The overlays that highlight 17th century London features are approximate and derived from Wenceslaus Hollar’s maps:

Open location in Google Maps: 51.399205, 0.834960


The Isle of Sheppey is an island off the northern coast of Kent, in the Thames Estuary, some 46 miles (74 km) to the east of London. It has an area of 36 square miles (93 km2). Sheppey is derived from the ancient Saxon “Sceapige”, meaning isle of sheep, and even today the extensive marshes which make up a considerable proportion of the island provide grazing for large flocks of sheep.

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San Diego Sarah  •  Link

The Isle of Sheppey, called by the Saxons as SCEAPIGE ‘Sheep Island’ is 9 miles long and 4 miles wide, situated in the Thames Estuary at the mouth of the Medway.

It’s 42 miles from central London, separated from the rest of the county of Kent by a narrow arm of the sea, called the Swale.

Sheppey, once mainly known for sheep-rearing as its name implies, falls into two regions – the northern half, built up and developed, which includes the towns of Sheerness, Minster, Queenborough and Leysdown, and the southern part, mainly consisting of marshes and the occasional tiny hamlet.

The history of the Isle of Sheppey dates back to the Bronze Age, through to the Iron Age and the Romans until they left around 400 AD.

Around 675 the Anglo Saxon queen, Seaxburga founded a monastery for 77 nuns and built Minster Abbey.

Between 1360 and 1370, Holy Trinity Church was built as part of a new model town set out for Edward III by the King's master mason who constructed Queenborough Castle between 1360 and 1368 overlooking the Swale at the same time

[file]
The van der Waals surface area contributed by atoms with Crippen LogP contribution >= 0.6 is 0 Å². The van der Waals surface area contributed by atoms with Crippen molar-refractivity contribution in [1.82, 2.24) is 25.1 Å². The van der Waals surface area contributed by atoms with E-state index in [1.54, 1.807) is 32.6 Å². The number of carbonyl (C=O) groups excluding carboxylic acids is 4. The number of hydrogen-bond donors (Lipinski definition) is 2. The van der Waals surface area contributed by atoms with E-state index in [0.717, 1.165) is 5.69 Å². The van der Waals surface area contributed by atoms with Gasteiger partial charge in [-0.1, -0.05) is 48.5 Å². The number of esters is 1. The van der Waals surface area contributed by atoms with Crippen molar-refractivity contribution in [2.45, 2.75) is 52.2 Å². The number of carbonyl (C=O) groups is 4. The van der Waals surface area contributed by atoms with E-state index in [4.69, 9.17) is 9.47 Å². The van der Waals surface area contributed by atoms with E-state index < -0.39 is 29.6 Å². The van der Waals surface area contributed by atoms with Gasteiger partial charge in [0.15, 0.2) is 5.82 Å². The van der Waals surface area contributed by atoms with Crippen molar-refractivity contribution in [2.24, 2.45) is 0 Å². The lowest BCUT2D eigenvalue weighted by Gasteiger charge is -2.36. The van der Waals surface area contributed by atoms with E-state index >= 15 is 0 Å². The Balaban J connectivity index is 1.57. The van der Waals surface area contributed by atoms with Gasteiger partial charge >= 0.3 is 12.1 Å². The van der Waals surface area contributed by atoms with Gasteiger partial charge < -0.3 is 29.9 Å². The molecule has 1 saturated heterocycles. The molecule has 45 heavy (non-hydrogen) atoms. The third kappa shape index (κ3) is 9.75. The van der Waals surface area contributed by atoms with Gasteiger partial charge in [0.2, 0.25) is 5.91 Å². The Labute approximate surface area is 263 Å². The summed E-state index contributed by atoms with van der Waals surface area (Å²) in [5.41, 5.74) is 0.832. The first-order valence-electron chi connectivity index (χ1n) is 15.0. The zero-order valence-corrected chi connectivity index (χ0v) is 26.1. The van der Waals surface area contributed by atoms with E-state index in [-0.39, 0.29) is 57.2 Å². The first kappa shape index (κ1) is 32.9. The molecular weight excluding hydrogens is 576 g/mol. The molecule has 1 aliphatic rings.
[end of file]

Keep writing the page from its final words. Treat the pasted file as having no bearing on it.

Throughout history, Kings and Queens visited including Henry VIII and his daughter Queen Elizabeth.

Queenborough was at the height of its prosperity in Queen Elizabeth's reign when the town was a major shipping port of wool. It also had connections with Sir Francis Drake, Adm. Lord Nelson and Lady Hamilton.

The Kingsferry Bridge was first built in 1860, thus eliminating the need for ferries. Over time, there have been 4 bridges built over the Swale.

Sheerness is a commercial port and main town of the Isle of Sheppey and owes much to its origins to being a Royal Naval dockyard town. Henry VIII, requiring the River Medway as an anchorage for his navy, ordered that the mouth of the river should be protected by a small fort.
Garrison Fort was built in 1545.

SPOILER: Samuel Pepys established the Royal Navy Dockyard there in the 17th century, where warships were stocked and repaired. The area immediately outside the dockyard was occupied by dockyard workers, who built wooden houses and decorated them with Admiralty blue paint illegally acquired from the dockyard.
This area was, and still is, known as Blue Town.

More at https://isleofsheppeyholidayvilla…

It was also near Faversham on the Isle of Sheppey that a fleeing James II was caught by fishermen in December 1688.…

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Chart showing the number of references in each month of the diary’s entries.


  • Apr